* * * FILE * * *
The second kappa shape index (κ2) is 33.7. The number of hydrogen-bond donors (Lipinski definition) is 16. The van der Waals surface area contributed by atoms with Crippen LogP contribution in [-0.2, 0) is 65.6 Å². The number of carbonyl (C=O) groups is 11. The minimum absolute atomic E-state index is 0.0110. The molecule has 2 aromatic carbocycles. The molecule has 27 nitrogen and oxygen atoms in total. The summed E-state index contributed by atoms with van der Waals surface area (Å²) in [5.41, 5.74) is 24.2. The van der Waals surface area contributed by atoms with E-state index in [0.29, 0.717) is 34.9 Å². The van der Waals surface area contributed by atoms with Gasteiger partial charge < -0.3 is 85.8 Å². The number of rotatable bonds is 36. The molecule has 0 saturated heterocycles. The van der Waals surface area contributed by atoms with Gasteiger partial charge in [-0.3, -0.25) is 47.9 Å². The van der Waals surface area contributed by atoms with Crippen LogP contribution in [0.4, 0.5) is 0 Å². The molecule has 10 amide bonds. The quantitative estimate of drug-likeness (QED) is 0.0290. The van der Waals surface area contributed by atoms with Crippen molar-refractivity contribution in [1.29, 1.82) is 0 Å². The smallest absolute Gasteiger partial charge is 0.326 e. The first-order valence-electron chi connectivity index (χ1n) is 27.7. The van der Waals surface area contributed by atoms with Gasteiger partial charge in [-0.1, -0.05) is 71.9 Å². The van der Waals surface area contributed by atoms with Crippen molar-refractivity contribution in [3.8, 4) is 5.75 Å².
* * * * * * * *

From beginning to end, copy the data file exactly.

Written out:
The second kappa shape index (κ2) is 33.7. The number of hydrogen-bond donors (Lipinski definition) is 16. The van der Waals surface area contributed by atoms with Crippen LogP contribution in [-0.2, 0) is 65.6 Å². The number of carbonyl (C=O) groups is 11. The minimum absolute atomic E-state index is 0.0110. The molecule has 2 aromatic carbocycles. The molecule has 27 nitrogen and oxygen atoms in total. The summed E-state index contributed by atoms with van der Waals surface area (Å²) in [5.41, 5.74) is 24.2. The van der Waals surface area contributed by atoms with E-state index in [0.29, 0.717) is 34.9 Å². The van der Waals surface area contributed by atoms with Gasteiger partial charge < -0.3 is 85.8 Å². The number of rotatable bonds is 36. The molecule has 0 saturated heterocycles. The van der Waals surface area contributed by atoms with Gasteiger partial charge in [-0.3, -0.25) is 47.9 Å². The van der Waals surface area contributed by atoms with Crippen LogP contribution in [0.4, 0.5) is 0 Å². The molecule has 10 amide bonds. The quantitative estimate of drug-likeness (QED) is 0.0290. The van der Waals surface area contributed by atoms with Crippen molar-refractivity contribution in [1.29, 1.82) is 0 Å². The smallest absolute Gasteiger partial charge is 0.326 e. The first-order valence-electron chi connectivity index (χ1n) is 27.7. The van der Waals surface area contributed by atoms with Gasteiger partial charge in [-0.1, -0.05) is 71.9 Å². The van der Waals surface area contributed by atoms with Crippen molar-refractivity contribution in [3.8, 4) is 5.75 Å².